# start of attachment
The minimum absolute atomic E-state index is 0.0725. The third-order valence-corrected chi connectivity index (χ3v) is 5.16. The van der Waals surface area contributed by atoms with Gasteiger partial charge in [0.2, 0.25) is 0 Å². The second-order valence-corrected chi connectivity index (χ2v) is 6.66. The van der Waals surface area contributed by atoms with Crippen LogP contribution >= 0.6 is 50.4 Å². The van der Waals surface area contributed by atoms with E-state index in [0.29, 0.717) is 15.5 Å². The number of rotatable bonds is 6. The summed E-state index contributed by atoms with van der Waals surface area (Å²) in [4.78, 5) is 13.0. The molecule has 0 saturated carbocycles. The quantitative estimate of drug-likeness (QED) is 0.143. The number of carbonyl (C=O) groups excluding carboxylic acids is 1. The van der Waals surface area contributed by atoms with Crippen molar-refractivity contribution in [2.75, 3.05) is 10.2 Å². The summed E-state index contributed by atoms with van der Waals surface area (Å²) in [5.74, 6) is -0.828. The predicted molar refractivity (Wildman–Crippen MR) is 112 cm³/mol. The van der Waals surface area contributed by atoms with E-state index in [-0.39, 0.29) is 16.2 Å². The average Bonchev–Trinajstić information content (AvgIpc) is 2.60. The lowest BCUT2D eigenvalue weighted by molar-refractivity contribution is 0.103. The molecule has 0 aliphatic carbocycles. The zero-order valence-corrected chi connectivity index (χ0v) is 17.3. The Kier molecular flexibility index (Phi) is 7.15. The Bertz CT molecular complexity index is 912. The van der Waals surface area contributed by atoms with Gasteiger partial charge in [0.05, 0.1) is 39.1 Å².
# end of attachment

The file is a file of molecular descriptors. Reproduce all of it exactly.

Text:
The minimum absolute atomic E-state index is 0.0725. The third-order valence-corrected chi connectivity index (χ3v) is 5.16. The van der Waals surface area contributed by atoms with Gasteiger partial charge in [0.2, 0.25) is 0 Å². The second-order valence-corrected chi connectivity index (χ2v) is 6.66. The van der Waals surface area contributed by atoms with Crippen LogP contribution >= 0.6 is 50.4 Å². The van der Waals surface area contributed by atoms with E-state index in [0.29, 0.717) is 15.5 Å². The number of rotatable bonds is 6. The summed E-state index contributed by atoms with van der Waals surface area (Å²) in [4.78, 5) is 13.0. The molecule has 0 saturated carbocycles. The quantitative estimate of drug-likeness (QED) is 0.143. The number of carbonyl (C=O) groups excluding carboxylic acids is 1. The van der Waals surface area contributed by atoms with Crippen molar-refractivity contribution in [2.75, 3.05) is 10.2 Å². The summed E-state index contributed by atoms with van der Waals surface area (Å²) in [5.74, 6) is -0.828. The predicted molar refractivity (Wildman–Crippen MR) is 112 cm³/mol. The van der Waals surface area contributed by atoms with E-state index in [-0.39, 0.29) is 16.2 Å². The average Bonchev–Trinajstić information content (AvgIpc) is 2.60. The lowest BCUT2D eigenvalue weighted by molar-refractivity contribution is 0.103. The molecule has 0 aliphatic carbocycles. The zero-order valence-corrected chi connectivity index (χ0v) is 17.3. The Kier molecular flexibility index (Phi) is 7.15. The Bertz CT molecular complexity index is 912. The van der Waals surface area contributed by atoms with Gasteiger partial charge in [0.05, 0.1) is 39.1 Å².